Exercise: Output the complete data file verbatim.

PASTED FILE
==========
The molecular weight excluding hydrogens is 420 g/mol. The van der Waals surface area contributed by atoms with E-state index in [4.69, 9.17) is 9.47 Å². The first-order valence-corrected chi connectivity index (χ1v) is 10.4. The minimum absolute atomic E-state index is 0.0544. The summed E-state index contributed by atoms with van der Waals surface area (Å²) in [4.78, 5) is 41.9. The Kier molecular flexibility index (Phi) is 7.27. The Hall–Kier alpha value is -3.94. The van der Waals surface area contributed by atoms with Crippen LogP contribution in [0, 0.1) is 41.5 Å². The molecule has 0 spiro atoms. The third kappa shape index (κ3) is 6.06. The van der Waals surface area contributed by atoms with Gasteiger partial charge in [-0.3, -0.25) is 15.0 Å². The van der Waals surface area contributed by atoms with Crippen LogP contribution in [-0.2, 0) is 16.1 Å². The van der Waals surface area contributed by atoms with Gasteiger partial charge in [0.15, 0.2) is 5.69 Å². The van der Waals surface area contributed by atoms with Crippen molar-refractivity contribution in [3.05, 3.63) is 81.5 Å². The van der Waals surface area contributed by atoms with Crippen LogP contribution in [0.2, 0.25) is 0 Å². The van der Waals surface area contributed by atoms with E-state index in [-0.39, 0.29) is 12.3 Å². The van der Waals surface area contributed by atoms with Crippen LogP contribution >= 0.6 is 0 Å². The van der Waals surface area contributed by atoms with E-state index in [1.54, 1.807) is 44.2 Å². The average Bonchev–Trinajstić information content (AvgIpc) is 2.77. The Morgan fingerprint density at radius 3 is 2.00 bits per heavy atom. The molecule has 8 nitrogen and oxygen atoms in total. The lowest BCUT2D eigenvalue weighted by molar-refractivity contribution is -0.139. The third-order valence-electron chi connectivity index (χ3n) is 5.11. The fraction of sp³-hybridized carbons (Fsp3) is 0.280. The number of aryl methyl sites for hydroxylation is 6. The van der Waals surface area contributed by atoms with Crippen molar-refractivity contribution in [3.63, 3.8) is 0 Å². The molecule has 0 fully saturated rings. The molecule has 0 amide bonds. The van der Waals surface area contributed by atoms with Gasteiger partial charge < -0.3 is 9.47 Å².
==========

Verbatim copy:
The molecular weight excluding hydrogens is 420 g/mol. The van der Waals surface area contributed by atoms with E-state index in [4.69, 9.17) is 9.47 Å². The first-order valence-corrected chi connectivity index (χ1v) is 10.4. The minimum absolute atomic E-state index is 0.0544. The summed E-state index contributed by atoms with van der Waals surface area (Å²) in [4.78, 5) is 41.9. The Kier molecular flexibility index (Phi) is 7.27. The Hall–Kier alpha value is -3.94. The van der Waals surface area contributed by atoms with Crippen LogP contribution in [0, 0.1) is 41.5 Å². The molecule has 0 spiro atoms. The third kappa shape index (κ3) is 6.06. The van der Waals surface area contributed by atoms with Gasteiger partial charge in [-0.3, -0.25) is 15.0 Å². The van der Waals surface area contributed by atoms with Crippen LogP contribution in [-0.2, 0) is 16.1 Å². The van der Waals surface area contributed by atoms with Gasteiger partial charge in [0.15, 0.2) is 5.69 Å². The van der Waals surface area contributed by atoms with Crippen molar-refractivity contribution in [3.05, 3.63) is 81.5 Å². The van der Waals surface area contributed by atoms with Crippen LogP contribution in [0.2, 0.25) is 0 Å². The van der Waals surface area contributed by atoms with E-state index in [-0.39, 0.29) is 12.3 Å². The van der Waals surface area contributed by atoms with Crippen LogP contribution >= 0.6 is 0 Å². The van der Waals surface area contributed by atoms with E-state index in [1.54, 1.807) is 44.2 Å². The average Bonchev–Trinajstić information content (AvgIpc) is 2.77. The Morgan fingerprint density at radius 3 is 2.00 bits per heavy atom. The molecule has 8 nitrogen and oxygen atoms in total. The lowest BCUT2D eigenvalue weighted by molar-refractivity contribution is -0.139. The third-order valence-electron chi connectivity index (χ3n) is 5.11. The fraction of sp³-hybridized carbons (Fsp3) is 0.280. The number of aryl methyl sites for hydroxylation is 6. The van der Waals surface area contributed by atoms with Crippen molar-refractivity contribution in [3.63, 3.8) is 0 Å². The molecule has 0 fully saturated rings. The molecule has 0 amide bonds. The van der Waals surface area contributed by atoms with Gasteiger partial charge < -0.3 is 9.47 Å².